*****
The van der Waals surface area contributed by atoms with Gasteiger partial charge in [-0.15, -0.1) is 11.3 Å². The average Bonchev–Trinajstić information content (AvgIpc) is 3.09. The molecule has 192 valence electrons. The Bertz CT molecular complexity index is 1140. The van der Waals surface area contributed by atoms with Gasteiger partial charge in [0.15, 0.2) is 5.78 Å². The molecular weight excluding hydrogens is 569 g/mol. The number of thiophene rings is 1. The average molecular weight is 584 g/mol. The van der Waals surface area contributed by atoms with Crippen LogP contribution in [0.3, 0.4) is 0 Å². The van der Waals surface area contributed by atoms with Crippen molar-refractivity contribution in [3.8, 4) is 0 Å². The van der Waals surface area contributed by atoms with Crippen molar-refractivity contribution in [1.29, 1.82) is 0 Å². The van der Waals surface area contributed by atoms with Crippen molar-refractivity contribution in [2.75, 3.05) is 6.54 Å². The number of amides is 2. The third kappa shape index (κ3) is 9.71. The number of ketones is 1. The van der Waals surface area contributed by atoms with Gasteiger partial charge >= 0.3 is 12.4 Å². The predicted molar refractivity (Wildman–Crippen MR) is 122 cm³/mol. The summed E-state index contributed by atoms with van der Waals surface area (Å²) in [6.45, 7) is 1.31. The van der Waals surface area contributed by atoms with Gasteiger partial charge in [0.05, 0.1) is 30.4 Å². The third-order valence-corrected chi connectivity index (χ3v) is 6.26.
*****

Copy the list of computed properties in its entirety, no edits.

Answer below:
The van der Waals surface area contributed by atoms with Gasteiger partial charge in [-0.15, -0.1) is 11.3 Å². The average Bonchev–Trinajstić information content (AvgIpc) is 3.09. The molecule has 192 valence electrons. The Bertz CT molecular complexity index is 1140. The van der Waals surface area contributed by atoms with Gasteiger partial charge in [0.15, 0.2) is 5.78 Å². The molecular weight excluding hydrogens is 569 g/mol. The number of thiophene rings is 1. The average molecular weight is 584 g/mol. The van der Waals surface area contributed by atoms with Crippen LogP contribution in [0.3, 0.4) is 0 Å². The van der Waals surface area contributed by atoms with Crippen molar-refractivity contribution in [3.8, 4) is 0 Å². The van der Waals surface area contributed by atoms with Crippen molar-refractivity contribution in [1.29, 1.82) is 0 Å². The van der Waals surface area contributed by atoms with Crippen molar-refractivity contribution in [2.75, 3.05) is 6.54 Å². The number of amides is 2. The third kappa shape index (κ3) is 9.71. The number of ketones is 1. The van der Waals surface area contributed by atoms with Gasteiger partial charge >= 0.3 is 12.4 Å². The predicted molar refractivity (Wildman–Crippen MR) is 122 cm³/mol. The summed E-state index contributed by atoms with van der Waals surface area (Å²) in [6.45, 7) is 1.31. The van der Waals surface area contributed by atoms with Gasteiger partial charge in [0.05, 0.1) is 30.4 Å². The third-order valence-corrected chi connectivity index (χ3v) is 6.26.